Nio, one of China’s homegrown Tesla challengers, has slashed the prices of all its models by 30,000 yuan ($4,200), the NYSE-listed premium electric vehicle upstart announced on Monday.
The news came as EV makers enter a price war in the world’s largest auto market, where BYD, the 28-year-old, Shenzhen-based company known for its affordable hybrid plug-ins, enjoys a significant lead.
From January to April this year, the Warren Buffet-backed manufacturer shipped about 600,000 vehicles, giving it a 35.3% share of the “new energy” market, which includes battery electric, plug-in hybrid and hydrogen fuel-cell vehicles, according to data from the China Passenger Car Association (CPCA).
Nio finished the first four months with a sale of just under 40,000 units and a modest 2.3% market share of the new energy vehicle (NEV) market. Founded in 2014, the EV maker has had its eye on the premium consumer market, with its priciest model stretching into the $70,000 stratum. With the new discount, the starting price of its cheapest model comes down to around 228,000 yuan ($32,000) on a battery-as-a-service base — Nio has made battery swapping its key selling point from inception and has built nearly 1,500 swapping stations to date.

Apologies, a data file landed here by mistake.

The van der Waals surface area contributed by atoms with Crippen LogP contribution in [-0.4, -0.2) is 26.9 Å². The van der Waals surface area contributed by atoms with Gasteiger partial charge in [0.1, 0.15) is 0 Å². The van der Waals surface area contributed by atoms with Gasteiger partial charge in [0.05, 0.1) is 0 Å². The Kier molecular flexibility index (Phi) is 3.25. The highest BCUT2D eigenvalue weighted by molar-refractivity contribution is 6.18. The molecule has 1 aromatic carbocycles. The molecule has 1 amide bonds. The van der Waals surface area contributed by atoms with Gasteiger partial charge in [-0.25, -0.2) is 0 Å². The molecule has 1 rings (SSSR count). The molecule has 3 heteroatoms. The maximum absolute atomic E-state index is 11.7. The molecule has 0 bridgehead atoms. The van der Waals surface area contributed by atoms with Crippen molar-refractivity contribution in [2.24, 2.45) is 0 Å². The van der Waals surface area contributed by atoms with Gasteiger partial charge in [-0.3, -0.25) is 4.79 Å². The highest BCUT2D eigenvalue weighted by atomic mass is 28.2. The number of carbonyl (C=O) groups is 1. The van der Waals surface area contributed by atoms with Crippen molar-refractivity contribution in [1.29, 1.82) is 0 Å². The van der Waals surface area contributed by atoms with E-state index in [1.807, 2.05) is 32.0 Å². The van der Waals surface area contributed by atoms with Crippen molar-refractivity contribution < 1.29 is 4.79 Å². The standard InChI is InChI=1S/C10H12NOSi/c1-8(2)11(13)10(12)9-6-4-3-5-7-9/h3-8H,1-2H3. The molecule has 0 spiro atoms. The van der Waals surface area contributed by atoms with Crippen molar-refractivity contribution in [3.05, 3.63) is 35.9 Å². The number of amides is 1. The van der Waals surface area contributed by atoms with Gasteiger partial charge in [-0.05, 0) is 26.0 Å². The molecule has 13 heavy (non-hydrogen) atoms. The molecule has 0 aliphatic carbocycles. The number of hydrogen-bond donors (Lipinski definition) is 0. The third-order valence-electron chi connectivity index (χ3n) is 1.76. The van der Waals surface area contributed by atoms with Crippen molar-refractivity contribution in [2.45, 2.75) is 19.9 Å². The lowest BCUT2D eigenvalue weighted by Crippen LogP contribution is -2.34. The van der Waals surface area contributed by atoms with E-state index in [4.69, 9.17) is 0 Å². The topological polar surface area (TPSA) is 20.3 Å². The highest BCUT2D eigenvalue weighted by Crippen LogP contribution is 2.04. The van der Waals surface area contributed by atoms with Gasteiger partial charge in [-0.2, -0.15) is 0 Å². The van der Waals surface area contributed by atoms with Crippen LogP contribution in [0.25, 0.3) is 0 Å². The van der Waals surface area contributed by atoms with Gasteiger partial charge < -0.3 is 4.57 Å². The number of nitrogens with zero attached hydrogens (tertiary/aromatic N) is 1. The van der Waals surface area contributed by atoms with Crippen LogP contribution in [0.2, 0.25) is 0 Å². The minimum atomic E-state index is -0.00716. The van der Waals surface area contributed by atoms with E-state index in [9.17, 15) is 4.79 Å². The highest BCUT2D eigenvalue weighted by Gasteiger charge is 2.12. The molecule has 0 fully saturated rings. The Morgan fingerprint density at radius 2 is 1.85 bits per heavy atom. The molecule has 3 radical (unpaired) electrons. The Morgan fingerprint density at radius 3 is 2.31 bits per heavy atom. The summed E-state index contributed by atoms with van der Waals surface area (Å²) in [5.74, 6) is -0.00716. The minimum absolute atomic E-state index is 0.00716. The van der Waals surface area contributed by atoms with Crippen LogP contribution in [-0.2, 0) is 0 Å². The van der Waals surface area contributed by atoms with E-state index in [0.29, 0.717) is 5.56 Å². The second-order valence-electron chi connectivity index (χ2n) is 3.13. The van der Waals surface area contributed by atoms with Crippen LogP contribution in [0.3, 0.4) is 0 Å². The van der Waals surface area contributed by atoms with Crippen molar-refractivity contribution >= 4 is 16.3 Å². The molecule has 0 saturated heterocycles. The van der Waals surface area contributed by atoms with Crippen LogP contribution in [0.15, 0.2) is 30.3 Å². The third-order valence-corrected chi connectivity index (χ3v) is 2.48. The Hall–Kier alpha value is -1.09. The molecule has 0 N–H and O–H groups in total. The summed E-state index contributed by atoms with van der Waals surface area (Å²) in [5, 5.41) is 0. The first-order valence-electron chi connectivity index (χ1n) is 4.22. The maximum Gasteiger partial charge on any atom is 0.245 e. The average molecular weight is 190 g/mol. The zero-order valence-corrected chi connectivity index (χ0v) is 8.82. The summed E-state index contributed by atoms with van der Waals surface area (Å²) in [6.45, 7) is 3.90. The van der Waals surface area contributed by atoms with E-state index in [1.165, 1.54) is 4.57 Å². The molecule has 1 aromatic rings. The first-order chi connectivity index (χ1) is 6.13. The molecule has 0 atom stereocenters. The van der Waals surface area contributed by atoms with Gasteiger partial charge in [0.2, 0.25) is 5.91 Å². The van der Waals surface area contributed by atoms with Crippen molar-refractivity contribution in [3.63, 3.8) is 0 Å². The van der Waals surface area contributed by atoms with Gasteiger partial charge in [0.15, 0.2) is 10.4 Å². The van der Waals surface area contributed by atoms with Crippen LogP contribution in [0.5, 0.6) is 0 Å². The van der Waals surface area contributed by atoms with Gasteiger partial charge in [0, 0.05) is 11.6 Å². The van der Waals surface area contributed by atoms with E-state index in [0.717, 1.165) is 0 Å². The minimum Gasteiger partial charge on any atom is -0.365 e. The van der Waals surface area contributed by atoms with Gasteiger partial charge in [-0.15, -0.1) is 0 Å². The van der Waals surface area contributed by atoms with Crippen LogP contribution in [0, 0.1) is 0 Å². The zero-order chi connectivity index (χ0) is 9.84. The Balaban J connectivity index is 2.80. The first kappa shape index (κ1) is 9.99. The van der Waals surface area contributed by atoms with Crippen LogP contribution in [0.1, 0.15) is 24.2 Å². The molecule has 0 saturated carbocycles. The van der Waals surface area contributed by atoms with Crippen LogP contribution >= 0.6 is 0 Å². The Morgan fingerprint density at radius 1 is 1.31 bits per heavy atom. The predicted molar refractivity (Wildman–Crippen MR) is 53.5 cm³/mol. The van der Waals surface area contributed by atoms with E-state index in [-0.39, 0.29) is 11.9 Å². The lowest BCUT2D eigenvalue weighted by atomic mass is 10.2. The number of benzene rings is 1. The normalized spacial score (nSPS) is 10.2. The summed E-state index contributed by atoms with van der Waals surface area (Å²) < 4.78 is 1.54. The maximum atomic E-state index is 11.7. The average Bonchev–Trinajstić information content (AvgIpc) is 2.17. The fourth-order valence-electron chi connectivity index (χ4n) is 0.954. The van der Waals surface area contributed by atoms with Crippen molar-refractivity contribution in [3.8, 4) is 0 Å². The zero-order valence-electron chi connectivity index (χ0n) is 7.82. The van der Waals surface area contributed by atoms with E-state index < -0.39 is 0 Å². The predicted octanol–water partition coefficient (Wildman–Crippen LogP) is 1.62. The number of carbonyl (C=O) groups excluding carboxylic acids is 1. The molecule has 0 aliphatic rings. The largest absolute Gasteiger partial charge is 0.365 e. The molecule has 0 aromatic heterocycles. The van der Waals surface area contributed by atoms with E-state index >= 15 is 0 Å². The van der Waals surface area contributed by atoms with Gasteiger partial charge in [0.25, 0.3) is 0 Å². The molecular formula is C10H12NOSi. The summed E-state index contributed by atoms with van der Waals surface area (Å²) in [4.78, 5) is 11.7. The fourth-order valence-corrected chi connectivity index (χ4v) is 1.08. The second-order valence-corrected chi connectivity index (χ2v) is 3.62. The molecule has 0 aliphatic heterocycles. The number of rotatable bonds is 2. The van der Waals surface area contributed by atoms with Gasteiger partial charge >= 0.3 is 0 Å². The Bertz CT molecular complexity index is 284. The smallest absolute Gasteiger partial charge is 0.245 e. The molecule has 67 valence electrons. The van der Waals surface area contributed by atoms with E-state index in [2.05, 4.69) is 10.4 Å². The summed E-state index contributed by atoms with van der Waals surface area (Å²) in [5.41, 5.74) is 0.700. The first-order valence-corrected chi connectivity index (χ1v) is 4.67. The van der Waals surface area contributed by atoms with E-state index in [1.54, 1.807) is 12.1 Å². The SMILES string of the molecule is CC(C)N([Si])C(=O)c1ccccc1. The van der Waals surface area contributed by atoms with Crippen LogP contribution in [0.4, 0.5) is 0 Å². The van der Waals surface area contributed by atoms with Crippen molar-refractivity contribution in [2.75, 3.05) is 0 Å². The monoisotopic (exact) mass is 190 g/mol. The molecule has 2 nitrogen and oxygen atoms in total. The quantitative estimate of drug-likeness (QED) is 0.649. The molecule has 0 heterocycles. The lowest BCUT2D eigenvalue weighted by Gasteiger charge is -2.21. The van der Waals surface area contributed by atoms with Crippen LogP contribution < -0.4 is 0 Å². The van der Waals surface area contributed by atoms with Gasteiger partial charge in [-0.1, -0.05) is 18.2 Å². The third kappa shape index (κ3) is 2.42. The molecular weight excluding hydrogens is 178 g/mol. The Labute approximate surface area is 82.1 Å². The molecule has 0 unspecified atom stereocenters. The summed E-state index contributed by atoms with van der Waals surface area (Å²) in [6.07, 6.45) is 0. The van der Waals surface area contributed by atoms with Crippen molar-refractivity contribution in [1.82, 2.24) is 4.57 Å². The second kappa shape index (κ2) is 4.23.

Nio’s price cuts arrived just two months after its founder and CEO William Li said the company’s low gross margin prevented it from joining the price war and that blindless price cuts would only lead to unhealthy competition. Tesla has introduced several rounds of significant discounts in China, in some cases leaving its Shanghai-made vehicles 50% cheaper than those sold in the U.S. and Europe.
The American carmaker saw a surge in sales as a result. For the first four months of this year, Model Y accounted for 10% of all of China’s EV shipments and recorded a 60% increase in sales year-on-year, according to CPCA. Its aggressive price cuts prompted over 40 car brands to follow suit, and it now looks like Nio is also out of choice.
Along with the $4,200 discount, Nio is also ending its free battery-swapping services for new buyers. It remains to be seen if the price incentives can spur sales for its unprofitable business, which posted a $690 million net loss in the first quarter of 2023.